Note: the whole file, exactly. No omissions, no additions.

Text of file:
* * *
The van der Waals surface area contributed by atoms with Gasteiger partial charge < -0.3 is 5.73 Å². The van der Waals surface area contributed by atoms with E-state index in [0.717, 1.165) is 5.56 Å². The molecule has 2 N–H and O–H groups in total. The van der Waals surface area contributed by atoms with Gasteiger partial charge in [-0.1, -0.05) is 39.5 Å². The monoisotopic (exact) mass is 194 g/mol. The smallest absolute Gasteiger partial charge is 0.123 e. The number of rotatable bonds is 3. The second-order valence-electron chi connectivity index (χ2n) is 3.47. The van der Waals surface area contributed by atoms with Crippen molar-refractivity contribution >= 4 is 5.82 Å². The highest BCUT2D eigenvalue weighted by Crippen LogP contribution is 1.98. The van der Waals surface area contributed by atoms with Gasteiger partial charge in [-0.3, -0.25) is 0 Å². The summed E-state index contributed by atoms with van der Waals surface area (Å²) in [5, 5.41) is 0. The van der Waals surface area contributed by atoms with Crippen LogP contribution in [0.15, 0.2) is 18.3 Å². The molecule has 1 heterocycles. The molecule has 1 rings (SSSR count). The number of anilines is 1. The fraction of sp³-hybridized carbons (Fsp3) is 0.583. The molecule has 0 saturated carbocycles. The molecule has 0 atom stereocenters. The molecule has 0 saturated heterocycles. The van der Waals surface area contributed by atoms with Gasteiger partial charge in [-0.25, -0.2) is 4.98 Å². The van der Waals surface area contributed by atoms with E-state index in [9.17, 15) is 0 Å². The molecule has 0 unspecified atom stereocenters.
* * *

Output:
The van der Waals surface area contributed by atoms with Gasteiger partial charge < -0.3 is 5.73 Å². The van der Waals surface area contributed by atoms with E-state index in [0.717, 1.165) is 5.56 Å². The molecule has 2 N–H and O–H groups in total. The van der Waals surface area contributed by atoms with Gasteiger partial charge in [-0.1, -0.05) is 39.5 Å². The monoisotopic (exact) mass is 194 g/mol. The smallest absolute Gasteiger partial charge is 0.123 e. The number of rotatable bonds is 3. The second-order valence-electron chi connectivity index (χ2n) is 3.47. The van der Waals surface area contributed by atoms with Crippen molar-refractivity contribution >= 4 is 5.82 Å². The highest BCUT2D eigenvalue weighted by Crippen LogP contribution is 1.98. The van der Waals surface area contributed by atoms with Gasteiger partial charge in [-0.3, -0.25) is 0 Å². The summed E-state index contributed by atoms with van der Waals surface area (Å²) in [5, 5.41) is 0. The van der Waals surface area contributed by atoms with Crippen LogP contribution in [0.15, 0.2) is 18.3 Å². The molecule has 1 heterocycles. The molecule has 1 rings (SSSR count). The number of anilines is 1. The fraction of sp³-hybridized carbons (Fsp3) is 0.583. The molecule has 0 saturated carbocycles. The molecule has 0 atom stereocenters. The molecule has 0 saturated heterocycles. The van der Waals surface area contributed by atoms with Gasteiger partial charge in [-0.25, -0.2) is 4.98 Å². The van der Waals surface area contributed by atoms with E-state index in [9.17, 15) is 0 Å². The molecule has 0 unspecified atom stereocenters.